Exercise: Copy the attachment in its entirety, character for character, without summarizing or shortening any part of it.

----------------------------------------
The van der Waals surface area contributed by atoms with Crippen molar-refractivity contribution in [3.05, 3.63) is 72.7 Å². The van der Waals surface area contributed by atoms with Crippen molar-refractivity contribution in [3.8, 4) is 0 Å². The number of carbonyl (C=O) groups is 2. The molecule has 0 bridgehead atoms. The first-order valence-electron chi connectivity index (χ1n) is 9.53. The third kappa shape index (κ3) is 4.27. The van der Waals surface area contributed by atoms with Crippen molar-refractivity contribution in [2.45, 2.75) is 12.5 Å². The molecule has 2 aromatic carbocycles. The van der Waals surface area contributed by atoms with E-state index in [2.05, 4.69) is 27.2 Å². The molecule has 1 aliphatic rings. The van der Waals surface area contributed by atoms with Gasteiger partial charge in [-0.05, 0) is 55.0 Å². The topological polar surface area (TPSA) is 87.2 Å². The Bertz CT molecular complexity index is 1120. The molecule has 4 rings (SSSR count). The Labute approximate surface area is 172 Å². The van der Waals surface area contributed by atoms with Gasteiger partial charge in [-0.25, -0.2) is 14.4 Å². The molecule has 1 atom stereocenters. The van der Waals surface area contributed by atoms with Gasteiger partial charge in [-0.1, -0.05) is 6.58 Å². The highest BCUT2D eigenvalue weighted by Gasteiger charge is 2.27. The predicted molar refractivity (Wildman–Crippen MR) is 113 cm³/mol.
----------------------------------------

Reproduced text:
The van der Waals surface area contributed by atoms with Crippen molar-refractivity contribution in [3.05, 3.63) is 72.7 Å². The van der Waals surface area contributed by atoms with Crippen molar-refractivity contribution in [3.8, 4) is 0 Å². The number of carbonyl (C=O) groups is 2. The molecule has 0 bridgehead atoms. The first-order valence-electron chi connectivity index (χ1n) is 9.53. The third kappa shape index (κ3) is 4.27. The van der Waals surface area contributed by atoms with Crippen molar-refractivity contribution in [2.45, 2.75) is 12.5 Å². The molecule has 2 aromatic carbocycles. The van der Waals surface area contributed by atoms with E-state index in [2.05, 4.69) is 27.2 Å². The molecule has 1 aliphatic rings. The van der Waals surface area contributed by atoms with Gasteiger partial charge in [-0.05, 0) is 55.0 Å². The topological polar surface area (TPSA) is 87.2 Å². The Bertz CT molecular complexity index is 1120. The molecule has 4 rings (SSSR count). The Labute approximate surface area is 172 Å². The van der Waals surface area contributed by atoms with Gasteiger partial charge in [-0.25, -0.2) is 14.4 Å². The molecule has 1 atom stereocenters. The van der Waals surface area contributed by atoms with Gasteiger partial charge in [-0.1, -0.05) is 6.58 Å². The highest BCUT2D eigenvalue weighted by Gasteiger charge is 2.27. The predicted molar refractivity (Wildman–Crippen MR) is 113 cm³/mol.